By Show and Tell
By Byron Graham
By Jamie Siebrase
By Bree Davies
By Zoe Yabrove
By Zoe Yabrove
By Jamie Siebrase
By Emilie Johnson
The great composer, adds Sorensen, "is a symbol of music and creativity." All the contradictions in Beethoven's life--how he could make magnificent music and still be such a jerk to people around him, for example--fascinated Dobrusky and Sorensen and triggered the conception of the piece.
"He is interesting to me because he created interesting things," says Dobrusky. "There was something coming out of him that was important. It was Wagner, I think, who compared him to Tiresias [the prophet in Oedipus Rex], who was blind but who saw the past, present and future. Others compare Beethoven to Prometheus [who disobeyed the gods and brought fire to mankind]."
Dobrusky points out that Beethoven broke then-dominant musical rules with regard to rhythm and also by introducing Friederich von Schiller's poem "Ode to Joy" into a symphony. Those sorts of discoveries have influenced every generation since. Today, says Dobrusky, we live in such a fragmented culture that "we don't have ideals--we don't even have many people who really honestly create." So a piece about Beethoven can speak to contemporary audiences--and to contemporary issues. "Nobody knows much about Beethoven," says Powell. "But we all know Beethoven. He's almost too big to play."
There are disturbing images in the show--not surprising, given that one of Dobrusky and Sorensen's key goals was to download images from the mind of a tortured genius. As a matter of fact, the whole play takes place in Beethoven's mind, rendering the ubiquitous question of how to deal with his deafness moot (unlike in the recent movie Immortal Beloved). Still, the isolation caused by his deafness does play a part. Powell points out that Beethoven's obsession with how God manifests himself in nature is the central motif of the play. The composer, he notes, "left the world more and more walking the eternal."
And despite their reputation for shock theater, Dobrusky and Sorensen say they mean to speak to the heart. The process form, they believe, is a natural articulation of what their thirtysomething generation sees, feels, understands and creates. While there is violence in their work, notes Sorensen, "we can never be as commercial as David Lynch or [Martin] Scor-sese. When we do it, we're not doing it for entertainment. If it's in there, it's in there for a reason."
Adds Dobrusky: "Be honest with yourself. I am not a psychiatrist planting false images about being molested by your father. If I touch something, it's there."
Beethoven lies near death on top of his piano. He raises a single finger in the air, turns painfully over on his side and strikes a key. The set explodes in sparks, his Ninth Symphony blasts out, making the audience jump, a score of small trap doors open, and wildly dressed dancers and actors emerge like magic. Beethoven 'N' Pierrot is off and running.
During one of the first performances last week, some viewers got up and left in the middle of the show. Some sat fuming. But most of the others appeared to be intrigued, stimulated, even delighted.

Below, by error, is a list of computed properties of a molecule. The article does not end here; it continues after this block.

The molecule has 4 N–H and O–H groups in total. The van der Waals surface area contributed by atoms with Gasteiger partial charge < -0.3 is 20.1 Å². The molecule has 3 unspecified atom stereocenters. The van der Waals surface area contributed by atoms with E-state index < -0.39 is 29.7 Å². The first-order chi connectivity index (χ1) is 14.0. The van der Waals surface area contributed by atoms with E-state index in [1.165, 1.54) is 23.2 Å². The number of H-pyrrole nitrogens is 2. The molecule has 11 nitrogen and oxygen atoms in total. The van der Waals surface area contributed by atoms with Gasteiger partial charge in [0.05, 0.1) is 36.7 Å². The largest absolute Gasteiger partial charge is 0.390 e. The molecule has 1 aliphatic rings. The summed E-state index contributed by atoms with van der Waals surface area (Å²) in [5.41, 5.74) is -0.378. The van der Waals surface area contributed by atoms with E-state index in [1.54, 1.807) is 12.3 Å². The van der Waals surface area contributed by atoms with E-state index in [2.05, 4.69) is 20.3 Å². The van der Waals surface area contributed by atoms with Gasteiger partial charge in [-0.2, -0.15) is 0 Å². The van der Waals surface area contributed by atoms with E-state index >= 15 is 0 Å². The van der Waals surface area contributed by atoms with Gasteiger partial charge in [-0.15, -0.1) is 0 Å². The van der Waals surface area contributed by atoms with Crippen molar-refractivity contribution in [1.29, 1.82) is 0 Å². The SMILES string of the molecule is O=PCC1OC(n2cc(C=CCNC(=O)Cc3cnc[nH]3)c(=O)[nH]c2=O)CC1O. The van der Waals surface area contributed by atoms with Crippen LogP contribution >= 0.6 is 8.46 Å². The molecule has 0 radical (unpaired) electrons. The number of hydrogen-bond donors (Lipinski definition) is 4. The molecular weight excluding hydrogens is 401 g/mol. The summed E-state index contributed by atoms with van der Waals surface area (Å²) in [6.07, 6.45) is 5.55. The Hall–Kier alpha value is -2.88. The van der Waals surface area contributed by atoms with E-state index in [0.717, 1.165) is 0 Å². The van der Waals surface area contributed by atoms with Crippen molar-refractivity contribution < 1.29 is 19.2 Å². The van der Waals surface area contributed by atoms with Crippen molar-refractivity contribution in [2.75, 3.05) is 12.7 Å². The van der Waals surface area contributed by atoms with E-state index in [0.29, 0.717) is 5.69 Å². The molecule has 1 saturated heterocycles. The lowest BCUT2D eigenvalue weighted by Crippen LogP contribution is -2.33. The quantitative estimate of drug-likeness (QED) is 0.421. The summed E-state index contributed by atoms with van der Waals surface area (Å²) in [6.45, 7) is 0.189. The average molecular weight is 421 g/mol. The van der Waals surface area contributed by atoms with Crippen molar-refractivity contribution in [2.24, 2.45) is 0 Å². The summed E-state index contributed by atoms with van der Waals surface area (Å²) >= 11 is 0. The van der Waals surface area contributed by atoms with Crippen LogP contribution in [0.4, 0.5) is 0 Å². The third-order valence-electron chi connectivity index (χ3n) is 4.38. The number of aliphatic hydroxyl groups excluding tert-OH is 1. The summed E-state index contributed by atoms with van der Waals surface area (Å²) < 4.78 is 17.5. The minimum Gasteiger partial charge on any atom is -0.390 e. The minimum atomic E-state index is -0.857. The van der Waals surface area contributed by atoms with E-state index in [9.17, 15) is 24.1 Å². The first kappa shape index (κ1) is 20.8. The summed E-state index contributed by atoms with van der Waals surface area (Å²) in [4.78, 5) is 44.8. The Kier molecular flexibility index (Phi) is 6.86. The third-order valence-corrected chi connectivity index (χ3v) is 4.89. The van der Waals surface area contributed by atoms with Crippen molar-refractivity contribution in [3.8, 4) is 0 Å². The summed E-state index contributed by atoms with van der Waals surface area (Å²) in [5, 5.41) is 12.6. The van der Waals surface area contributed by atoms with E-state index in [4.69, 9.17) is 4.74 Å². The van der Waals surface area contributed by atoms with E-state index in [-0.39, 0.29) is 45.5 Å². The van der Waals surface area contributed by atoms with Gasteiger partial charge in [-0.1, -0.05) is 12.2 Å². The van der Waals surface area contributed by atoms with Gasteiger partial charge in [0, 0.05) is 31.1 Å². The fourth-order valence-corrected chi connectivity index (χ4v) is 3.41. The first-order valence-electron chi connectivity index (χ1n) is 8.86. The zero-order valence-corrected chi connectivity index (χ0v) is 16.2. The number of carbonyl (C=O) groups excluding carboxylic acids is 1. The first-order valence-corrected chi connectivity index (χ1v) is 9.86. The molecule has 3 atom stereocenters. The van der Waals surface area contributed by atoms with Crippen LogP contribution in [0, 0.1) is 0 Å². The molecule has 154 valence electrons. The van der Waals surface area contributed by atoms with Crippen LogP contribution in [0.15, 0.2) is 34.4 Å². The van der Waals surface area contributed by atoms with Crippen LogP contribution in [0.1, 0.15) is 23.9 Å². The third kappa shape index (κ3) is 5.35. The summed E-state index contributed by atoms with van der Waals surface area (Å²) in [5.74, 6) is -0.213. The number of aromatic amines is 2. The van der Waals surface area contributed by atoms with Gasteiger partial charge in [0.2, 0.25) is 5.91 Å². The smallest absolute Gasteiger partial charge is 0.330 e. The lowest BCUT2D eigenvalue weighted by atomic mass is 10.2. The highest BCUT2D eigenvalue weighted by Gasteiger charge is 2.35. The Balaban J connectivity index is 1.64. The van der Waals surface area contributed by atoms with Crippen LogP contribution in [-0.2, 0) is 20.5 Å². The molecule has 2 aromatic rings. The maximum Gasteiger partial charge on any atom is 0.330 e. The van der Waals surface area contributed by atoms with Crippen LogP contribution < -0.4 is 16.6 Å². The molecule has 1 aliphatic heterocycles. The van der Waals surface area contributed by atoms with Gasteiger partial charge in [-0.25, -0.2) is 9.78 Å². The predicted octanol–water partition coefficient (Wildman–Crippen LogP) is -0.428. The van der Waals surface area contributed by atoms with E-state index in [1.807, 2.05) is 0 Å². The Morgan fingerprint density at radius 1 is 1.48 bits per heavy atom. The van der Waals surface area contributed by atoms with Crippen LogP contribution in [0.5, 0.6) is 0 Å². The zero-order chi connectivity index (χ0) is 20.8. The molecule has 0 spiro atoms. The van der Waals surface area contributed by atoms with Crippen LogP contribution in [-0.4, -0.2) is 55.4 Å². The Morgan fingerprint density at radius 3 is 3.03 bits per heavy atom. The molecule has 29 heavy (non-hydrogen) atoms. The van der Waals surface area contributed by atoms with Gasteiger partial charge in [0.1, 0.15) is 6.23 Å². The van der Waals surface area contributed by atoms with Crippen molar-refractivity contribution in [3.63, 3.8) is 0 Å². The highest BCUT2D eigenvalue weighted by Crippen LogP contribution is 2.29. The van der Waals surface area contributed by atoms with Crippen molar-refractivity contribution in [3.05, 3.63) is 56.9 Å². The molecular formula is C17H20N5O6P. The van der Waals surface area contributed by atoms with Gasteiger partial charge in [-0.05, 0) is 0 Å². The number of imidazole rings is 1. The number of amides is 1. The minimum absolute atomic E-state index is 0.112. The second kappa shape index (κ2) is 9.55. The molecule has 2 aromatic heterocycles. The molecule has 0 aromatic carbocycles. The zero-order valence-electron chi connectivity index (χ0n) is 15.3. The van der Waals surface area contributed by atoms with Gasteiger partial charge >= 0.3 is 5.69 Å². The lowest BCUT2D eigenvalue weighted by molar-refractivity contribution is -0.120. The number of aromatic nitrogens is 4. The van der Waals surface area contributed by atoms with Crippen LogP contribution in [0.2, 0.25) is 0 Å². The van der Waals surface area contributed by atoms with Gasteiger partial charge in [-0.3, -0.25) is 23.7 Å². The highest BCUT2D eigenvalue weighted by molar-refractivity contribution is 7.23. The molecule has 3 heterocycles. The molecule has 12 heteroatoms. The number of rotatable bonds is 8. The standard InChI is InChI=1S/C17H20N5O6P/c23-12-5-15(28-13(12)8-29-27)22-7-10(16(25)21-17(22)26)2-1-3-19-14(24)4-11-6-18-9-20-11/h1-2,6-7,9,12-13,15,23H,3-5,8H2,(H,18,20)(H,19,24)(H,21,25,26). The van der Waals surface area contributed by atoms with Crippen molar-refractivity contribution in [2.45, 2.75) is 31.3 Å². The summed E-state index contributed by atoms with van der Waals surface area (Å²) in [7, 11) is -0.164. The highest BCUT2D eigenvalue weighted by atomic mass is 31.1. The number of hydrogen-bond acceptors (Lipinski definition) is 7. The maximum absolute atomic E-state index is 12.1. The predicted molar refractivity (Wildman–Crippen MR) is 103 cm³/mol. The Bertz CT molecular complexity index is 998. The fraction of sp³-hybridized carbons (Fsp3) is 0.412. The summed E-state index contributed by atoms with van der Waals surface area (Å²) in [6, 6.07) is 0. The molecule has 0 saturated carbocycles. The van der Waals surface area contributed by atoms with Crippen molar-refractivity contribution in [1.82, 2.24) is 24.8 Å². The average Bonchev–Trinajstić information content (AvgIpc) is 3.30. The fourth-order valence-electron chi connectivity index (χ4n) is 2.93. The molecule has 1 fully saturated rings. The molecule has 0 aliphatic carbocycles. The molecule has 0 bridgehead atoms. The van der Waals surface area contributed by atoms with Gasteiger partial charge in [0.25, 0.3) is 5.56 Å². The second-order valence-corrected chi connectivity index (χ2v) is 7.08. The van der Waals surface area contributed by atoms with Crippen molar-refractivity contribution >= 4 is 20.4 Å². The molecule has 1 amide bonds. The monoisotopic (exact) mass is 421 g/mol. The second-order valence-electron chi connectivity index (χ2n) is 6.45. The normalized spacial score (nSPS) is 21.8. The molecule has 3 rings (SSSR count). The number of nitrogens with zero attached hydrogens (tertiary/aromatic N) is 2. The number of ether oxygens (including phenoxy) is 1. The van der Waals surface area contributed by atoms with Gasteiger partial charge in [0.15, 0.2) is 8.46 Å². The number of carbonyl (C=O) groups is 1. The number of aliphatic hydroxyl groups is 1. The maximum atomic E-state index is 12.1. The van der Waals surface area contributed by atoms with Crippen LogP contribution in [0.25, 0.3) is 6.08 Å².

This two-hour, free-form investigation of Beethoven's creative genius by directors Pavel Dobrusky and Per-Olav Sorensen is dazzling and self-indulgent by turns. And it's definitely unsettling, because there are none of the comforting signposts of traditional theater to guide you through the piece: There's no plot, the characters all spring from the mind of one man and are therefore two-dimensional (all, that is, but Beethoven himself and an ingenious devil), and the dialogue sounds like it was plucked from contemporary America, not nineteenth-century Austria. You're set adrift, and whatever weird flotsam and jetsam you crash into hits hard.
There's also enough weirdness here--from the wild costumes to the stream-of-consciousness cataclysms--to take your breath away. Beethoven's ego is already out of bounds as the show opens; when the devil, Mephisto, enters disguised as a psychiatrist and asks to play a free-association game with words like "nature," "God" and "great," Beethoven answers "me." Mephisto (played with great finesse and infernal wit by Mark Boyett) returns in various guises throughout. Dressed in a shower cap and bathing suit and made up like a ten-dollar tart, he unsuccessfully tries to seduce the Maestro into his realm. He appears again as the composite doll-woman Beethoven thinks he loves, only to be unmasked again. He even appears as Beethoven's mentor, the Empress, and this time the composer does fall briefly for the devil. Mephisto, though, becomes increasingly comic and increasingly ludicrous. In the end, he is no longer awesome, just mediocre--not a power to be feared but an annoyance to be resisted.
As the action unfolds, Beethoven encounters the women he has loved, his dying mother, his pathetic little nephew (played by a marionette) who cries continually for his mama, and even his erstwhile hero Napoleon--an irritating little mosquito who arrives on a tank and demands that the audience clap along ("or I'll kill you") to a self-adulating rap song.
One of the most magnetic forces of the whole evening lies in the character of Pierrot (played with almost inhuman grace by Bill Bowers). The father of mime, Pierrot (whose real name was Jean-Baptiste Gaspard Deburau) was a contemporary of Beethoven's. In perhaps the most inspired moment of the evening, he dances with a lame countess, making her "fly" in his arms like a bird. Madness precedes it and madness follows, but that one moment is a point of exquisite light, undergirded by the magnificent strains of Beethoven's music. In fact, apart from a few routines intended as parody, dance is a symbol of clarity and divine benevolence throughout the show.